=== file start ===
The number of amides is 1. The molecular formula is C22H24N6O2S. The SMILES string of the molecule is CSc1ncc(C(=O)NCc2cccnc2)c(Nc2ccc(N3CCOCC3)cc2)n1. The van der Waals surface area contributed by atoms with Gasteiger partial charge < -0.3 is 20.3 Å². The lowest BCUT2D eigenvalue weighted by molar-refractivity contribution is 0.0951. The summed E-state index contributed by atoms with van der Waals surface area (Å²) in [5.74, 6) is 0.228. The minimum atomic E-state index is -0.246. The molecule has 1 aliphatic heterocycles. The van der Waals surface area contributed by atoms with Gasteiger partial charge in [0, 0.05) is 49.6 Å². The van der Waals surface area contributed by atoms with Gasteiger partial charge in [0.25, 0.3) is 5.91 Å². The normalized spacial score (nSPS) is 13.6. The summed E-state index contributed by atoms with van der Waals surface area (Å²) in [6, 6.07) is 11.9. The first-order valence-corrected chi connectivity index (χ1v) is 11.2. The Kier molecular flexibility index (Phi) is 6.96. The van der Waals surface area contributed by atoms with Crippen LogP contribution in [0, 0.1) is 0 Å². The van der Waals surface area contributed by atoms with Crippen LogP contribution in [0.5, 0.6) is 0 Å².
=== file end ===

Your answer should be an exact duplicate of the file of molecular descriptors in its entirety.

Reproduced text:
The number of amides is 1. The molecular formula is C22H24N6O2S. The SMILES string of the molecule is CSc1ncc(C(=O)NCc2cccnc2)c(Nc2ccc(N3CCOCC3)cc2)n1. The van der Waals surface area contributed by atoms with Gasteiger partial charge < -0.3 is 20.3 Å². The lowest BCUT2D eigenvalue weighted by molar-refractivity contribution is 0.0951. The summed E-state index contributed by atoms with van der Waals surface area (Å²) in [5.74, 6) is 0.228. The minimum atomic E-state index is -0.246. The molecule has 1 aliphatic heterocycles. The van der Waals surface area contributed by atoms with Gasteiger partial charge in [0, 0.05) is 49.6 Å². The van der Waals surface area contributed by atoms with Gasteiger partial charge in [0.25, 0.3) is 5.91 Å². The normalized spacial score (nSPS) is 13.6. The summed E-state index contributed by atoms with van der Waals surface area (Å²) in [6, 6.07) is 11.9. The first-order valence-corrected chi connectivity index (χ1v) is 11.2. The Kier molecular flexibility index (Phi) is 6.96. The van der Waals surface area contributed by atoms with Crippen LogP contribution in [0, 0.1) is 0 Å². The van der Waals surface area contributed by atoms with Crippen LogP contribution in [0.5, 0.6) is 0 Å².